Visiting Lebanon as part of a CAFOD initiative, student Joshua Nichol, 21, explains how he experienced warmth, welcome, strength and the Kingdom of God.
The notion of a journey is one that is commonplace within our culture, both in secular and church communities. This ‘journey’ manifested itself in a way that was yet unknown to me while travelling to Lebanon with CAFOD in September 2019.
Despite the wide-scale conflict that has occurred in the country, when we were met by the local Caritas volunteers in Beirut, there was a noticeable feeling of belonging.
While travelling from Beirut to Amioun, the location of our base, the cultural differences were awe-inspiring. The flashes of the downtown suburbia in Beirut soon combined with the beautiful natural orange-yellow of the dust tracks and stone buildings. We arrived in the north-western region of Koura.
While Lebanon is the only region in the Middle East without a desert, this is expected to change in the future as a result of climate change. Changing temperatures and political uncertainty is a concoction that results in a social climate of apathy, unrest, and widespread poverty.
‘I speak humanity’
The aim of the camp, organised by Caritas Lebanon, was to enable groups of young campaigners and volunteers from Italy, Germany, Egypt, Syria and Lebanon to journey together in discovering how our charities could work on social enterprise projects.
In discussions about our countries, we found a commonplace longing.
Each person camping on the classroom floors of that Koura school longed for a society where the Gospel message of ‘Love thy neighbour’ rings true and Pope Francis’ urgency on tackling the climate emergency is taken seriously.
Hence, the choice of the tagline for the camp – ‘I speak humanity’.
A vision of hope
We journeyed to the mountainous northeast region of the country, which shares a border with Syria, where harsh winters lead to some families trapped inside their own homes, stockpiling food and foregoing any education or employment for that period. Yet, the family we visited retained hope through their children.
The father was unable to work as a result of a heart condition and forced to travel the length of the country for a hospital. The mother works in a factory in Deir El Ahmar to provide for her family. This gives their sons the opportunity to go to school.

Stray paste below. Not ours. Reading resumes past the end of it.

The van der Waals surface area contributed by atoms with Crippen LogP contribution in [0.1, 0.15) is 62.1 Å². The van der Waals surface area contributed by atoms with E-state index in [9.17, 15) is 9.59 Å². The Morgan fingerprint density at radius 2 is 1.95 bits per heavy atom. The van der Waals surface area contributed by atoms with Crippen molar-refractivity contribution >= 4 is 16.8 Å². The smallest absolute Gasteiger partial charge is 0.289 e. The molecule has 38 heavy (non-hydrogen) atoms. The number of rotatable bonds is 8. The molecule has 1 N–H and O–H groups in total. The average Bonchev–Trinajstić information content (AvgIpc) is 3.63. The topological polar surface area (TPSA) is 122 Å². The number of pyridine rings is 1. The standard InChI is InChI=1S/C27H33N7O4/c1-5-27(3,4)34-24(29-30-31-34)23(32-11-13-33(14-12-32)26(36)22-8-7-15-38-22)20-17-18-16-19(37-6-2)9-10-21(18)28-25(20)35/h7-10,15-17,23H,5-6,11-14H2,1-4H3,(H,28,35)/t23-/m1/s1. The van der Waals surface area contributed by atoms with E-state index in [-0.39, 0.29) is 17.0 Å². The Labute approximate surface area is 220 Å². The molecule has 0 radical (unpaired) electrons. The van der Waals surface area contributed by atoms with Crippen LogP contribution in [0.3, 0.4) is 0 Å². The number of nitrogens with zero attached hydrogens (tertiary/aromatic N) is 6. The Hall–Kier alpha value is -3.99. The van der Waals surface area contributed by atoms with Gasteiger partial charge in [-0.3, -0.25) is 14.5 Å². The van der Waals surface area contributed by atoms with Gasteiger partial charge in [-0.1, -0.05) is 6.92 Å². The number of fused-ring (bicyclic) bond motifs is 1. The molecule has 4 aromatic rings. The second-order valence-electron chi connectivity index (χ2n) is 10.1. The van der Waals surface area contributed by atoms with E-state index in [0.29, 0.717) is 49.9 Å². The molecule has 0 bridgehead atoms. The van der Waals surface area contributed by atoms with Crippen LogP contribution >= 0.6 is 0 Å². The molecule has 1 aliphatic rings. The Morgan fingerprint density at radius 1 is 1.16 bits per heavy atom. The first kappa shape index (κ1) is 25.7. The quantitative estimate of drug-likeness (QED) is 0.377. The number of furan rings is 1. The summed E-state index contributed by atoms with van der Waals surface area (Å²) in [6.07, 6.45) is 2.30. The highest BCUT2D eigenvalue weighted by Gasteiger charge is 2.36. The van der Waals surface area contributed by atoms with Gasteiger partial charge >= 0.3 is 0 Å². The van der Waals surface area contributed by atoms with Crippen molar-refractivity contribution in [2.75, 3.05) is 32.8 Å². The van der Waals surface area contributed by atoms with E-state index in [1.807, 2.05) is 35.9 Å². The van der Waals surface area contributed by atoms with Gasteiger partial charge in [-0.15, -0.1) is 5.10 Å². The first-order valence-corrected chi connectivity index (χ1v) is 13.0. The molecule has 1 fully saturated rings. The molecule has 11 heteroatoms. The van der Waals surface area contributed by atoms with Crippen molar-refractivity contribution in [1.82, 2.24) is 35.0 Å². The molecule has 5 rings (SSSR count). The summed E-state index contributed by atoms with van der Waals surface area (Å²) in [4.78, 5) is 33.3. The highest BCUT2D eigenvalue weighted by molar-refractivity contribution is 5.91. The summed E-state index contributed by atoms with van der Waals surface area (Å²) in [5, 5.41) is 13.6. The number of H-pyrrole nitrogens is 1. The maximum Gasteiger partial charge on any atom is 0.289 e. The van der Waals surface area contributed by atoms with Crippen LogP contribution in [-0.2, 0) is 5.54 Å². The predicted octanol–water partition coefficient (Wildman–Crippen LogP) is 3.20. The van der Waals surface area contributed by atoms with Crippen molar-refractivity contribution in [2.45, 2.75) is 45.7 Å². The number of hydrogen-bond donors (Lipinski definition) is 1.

The boys were buoyant. They kicked around a football, running and shouting and smiling in joy. There is hope for their future.
A climate emergency
For this family, the harsh winters had not only brought isolation from the outside world but a tangible risk of injury. Their house was badly damaged by the damp caused by several feet of annual snowfall and we were told it was at risk of collapse.
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Our visit led to the intervention of Caritas Lebanon, who assured us the house would be renovated at the soonest possibility.
On 13 October, it was harrowing to witness large parts of forested area in Lebanon ravaged by wildfire. The effects of the widespread fires are still echoing across the country at the time of writing.
Journeying in the heart
Lebanon faces louder echoes of political unrest from this devastating natural emergency. Thousands upon thousands of people flooded to the streets to peacefully demonstrate against new taxes, corruption, and poor services.
The Lebanese vision of the future is one of transparency and open democracy.
I am reminded of the words of Rowan Williams: “The Church exists to connect people at the level of their hunger for a new world.” Our connections with the Lebanese people were much more than a face value discussion about their employment, their house or their children.
The flames of Lebanon serve as a reminder for us all to keep close to our hearts the things that we care about. The things that God has placed there can be used to change the hearts of other people.
A longer version of this blog was originally printed in The Universe.E